27 Nov 2018   |   News

Council negotiations on Horizon Europe synergies deferred to Romanian presidency

Decision on how to organise synergies between EU’s research pot and other funding streams to be kicked down the road for the Romanian presidency to settle

Heinz Fassmann, Austrian federal minister of education, science and research

Negotiations over Horizon Europe have come “quite far” in the EU Council, but there are several “bracketed” issues that will not be dealt with under the leadership of the Austrian presidency, according to Julia Prikoszovits of the Austrian federal ministry of education, science and research.

“We are bracketing everything that is synergies with other programmes,” Prikoszovits told delegates at a conference in Brussels organised by the Baltic Science Network and the Baltic TRAM project on how to improve transnational access to big science labs. “It’s simply too early to look at this in more depth,” said Prikoszovits.

That means a decision on how to attempt to generate synergies between EU’s research pot and other funding streams is likely to be kicked down the road for the Romanian presidency to settle.

EU officials say that the issue of funding synergies is one of the biggest challenges of Horizon Europe. The commission has yet to find a good way of increasing R&D investment in member states by creating a mix of funding sources, after previous attempts have not been so successful.

Austria has already pushed a draft compromise plan on Horizon Europe but it is still facing opposition from some member states on issues such as the European Innovation Council and industry/academic partnerships. Austria is still hopeful research ministers will reach an agreement when they meet on November 30.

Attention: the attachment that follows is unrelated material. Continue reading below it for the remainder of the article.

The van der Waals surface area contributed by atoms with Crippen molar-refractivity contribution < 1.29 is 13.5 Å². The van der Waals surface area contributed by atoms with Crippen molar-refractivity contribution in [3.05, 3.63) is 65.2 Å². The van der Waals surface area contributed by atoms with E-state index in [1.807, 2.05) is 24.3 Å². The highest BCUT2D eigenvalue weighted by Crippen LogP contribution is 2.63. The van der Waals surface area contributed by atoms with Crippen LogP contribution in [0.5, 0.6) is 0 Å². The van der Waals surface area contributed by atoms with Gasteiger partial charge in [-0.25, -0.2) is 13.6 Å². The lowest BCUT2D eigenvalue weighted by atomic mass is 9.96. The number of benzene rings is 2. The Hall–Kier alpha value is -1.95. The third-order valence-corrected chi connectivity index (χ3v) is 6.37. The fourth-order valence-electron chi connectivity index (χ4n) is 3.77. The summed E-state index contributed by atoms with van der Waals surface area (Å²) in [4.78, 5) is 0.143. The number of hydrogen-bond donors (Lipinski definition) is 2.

The nuts and bolts of certain parts of the programme will be negotiated after the broader debate on the EU’s post-2020 budget ends. In the meantime, Austria will “continue advancing specific programme details before handing over to Romanians,” said Prikoszovits.

The European Parliament has called for the Horizon Europe budget to be increased from nearly €100 billion proposed by the commission, to at least €120 billion. But the Austrian presidency will not be able to negotiate on that figure because finance ministers have yet to decide on the EU’s multiannual financial framework (MFF) and how it will be structured after Brexit. “We are not able to touch the budget,” said Prikoszovits. “It will be discussed in MFF meetings in the Council.”

The Austrian presidency happened in a “challenging context,” said Prikoszovits, citing “pressure from many sides” to conclude as many dossiers as possible ahead of the European Parliament elections next spring.

However, the commission is confident that council negotiations on Horizon Europe will be concluded by March 2019. The negotiations will be “ready in time” for the elections, said Signe Ratso, deputy director-general at the commission’s DG Research and Innovation.

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